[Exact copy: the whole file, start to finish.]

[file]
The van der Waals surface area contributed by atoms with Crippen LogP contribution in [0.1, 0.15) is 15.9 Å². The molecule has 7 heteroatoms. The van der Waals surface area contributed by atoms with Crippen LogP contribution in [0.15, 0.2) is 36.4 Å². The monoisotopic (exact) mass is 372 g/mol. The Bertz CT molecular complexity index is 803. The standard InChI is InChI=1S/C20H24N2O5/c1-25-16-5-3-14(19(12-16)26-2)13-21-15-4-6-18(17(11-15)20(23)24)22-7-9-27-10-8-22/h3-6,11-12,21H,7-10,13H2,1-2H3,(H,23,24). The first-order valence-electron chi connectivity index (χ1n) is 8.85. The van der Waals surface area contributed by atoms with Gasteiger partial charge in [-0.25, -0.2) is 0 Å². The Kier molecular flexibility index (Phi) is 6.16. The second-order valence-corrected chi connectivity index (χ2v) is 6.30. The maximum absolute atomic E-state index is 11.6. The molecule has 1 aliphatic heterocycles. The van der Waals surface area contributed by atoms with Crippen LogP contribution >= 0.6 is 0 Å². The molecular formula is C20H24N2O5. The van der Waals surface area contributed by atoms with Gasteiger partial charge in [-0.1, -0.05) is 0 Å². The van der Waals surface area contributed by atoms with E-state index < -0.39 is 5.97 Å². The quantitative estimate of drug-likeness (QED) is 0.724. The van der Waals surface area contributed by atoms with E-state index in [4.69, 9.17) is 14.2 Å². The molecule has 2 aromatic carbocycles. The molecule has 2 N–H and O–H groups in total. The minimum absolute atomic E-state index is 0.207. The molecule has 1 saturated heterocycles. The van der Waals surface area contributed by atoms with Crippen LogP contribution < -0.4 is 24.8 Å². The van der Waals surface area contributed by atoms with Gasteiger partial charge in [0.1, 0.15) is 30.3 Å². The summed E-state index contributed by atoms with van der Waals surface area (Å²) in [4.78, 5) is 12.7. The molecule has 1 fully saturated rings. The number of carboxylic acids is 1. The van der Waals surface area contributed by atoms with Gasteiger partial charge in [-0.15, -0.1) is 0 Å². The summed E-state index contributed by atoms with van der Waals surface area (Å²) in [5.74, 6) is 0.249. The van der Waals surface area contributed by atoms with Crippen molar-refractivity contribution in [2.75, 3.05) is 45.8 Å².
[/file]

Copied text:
The van der Waals surface area contributed by atoms with Crippen LogP contribution in [0.1, 0.15) is 15.9 Å². The molecule has 7 heteroatoms. The van der Waals surface area contributed by atoms with Crippen LogP contribution in [0.15, 0.2) is 36.4 Å². The monoisotopic (exact) mass is 372 g/mol. The Bertz CT molecular complexity index is 803. The standard InChI is InChI=1S/C20H24N2O5/c1-25-16-5-3-14(19(12-16)26-2)13-21-15-4-6-18(17(11-15)20(23)24)22-7-9-27-10-8-22/h3-6,11-12,21H,7-10,13H2,1-2H3,(H,23,24). The first-order valence-electron chi connectivity index (χ1n) is 8.85. The van der Waals surface area contributed by atoms with Gasteiger partial charge in [-0.25, -0.2) is 0 Å². The Kier molecular flexibility index (Phi) is 6.16. The second-order valence-corrected chi connectivity index (χ2v) is 6.30. The maximum absolute atomic E-state index is 11.6. The molecule has 1 aliphatic heterocycles. The van der Waals surface area contributed by atoms with Crippen LogP contribution >= 0.6 is 0 Å². The molecular formula is C20H24N2O5. The van der Waals surface area contributed by atoms with Gasteiger partial charge in [-0.1, -0.05) is 0 Å². The van der Waals surface area contributed by atoms with E-state index < -0.39 is 5.97 Å². The quantitative estimate of drug-likeness (QED) is 0.724. The van der Waals surface area contributed by atoms with E-state index in [4.69, 9.17) is 14.2 Å². The molecule has 2 aromatic carbocycles. The molecule has 2 N–H and O–H groups in total. The minimum absolute atomic E-state index is 0.207. The molecule has 1 saturated heterocycles. The van der Waals surface area contributed by atoms with Crippen LogP contribution < -0.4 is 24.8 Å². The van der Waals surface area contributed by atoms with Gasteiger partial charge in [0.1, 0.15) is 30.3 Å². The summed E-state index contributed by atoms with van der Waals surface area (Å²) in [4.78, 5) is 12.7. The molecule has 1 fully saturated rings. The number of carboxylic acids is 1. The van der Waals surface area contributed by atoms with Gasteiger partial charge in [-0.15, -0.1) is 0 Å². The summed E-state index contributed by atoms with van der Waals surface area (Å²) in [5.74, 6) is 0.249. The van der Waals surface area contributed by atoms with Crippen molar-refractivity contribution in [2.75, 3.05) is 45.8 Å².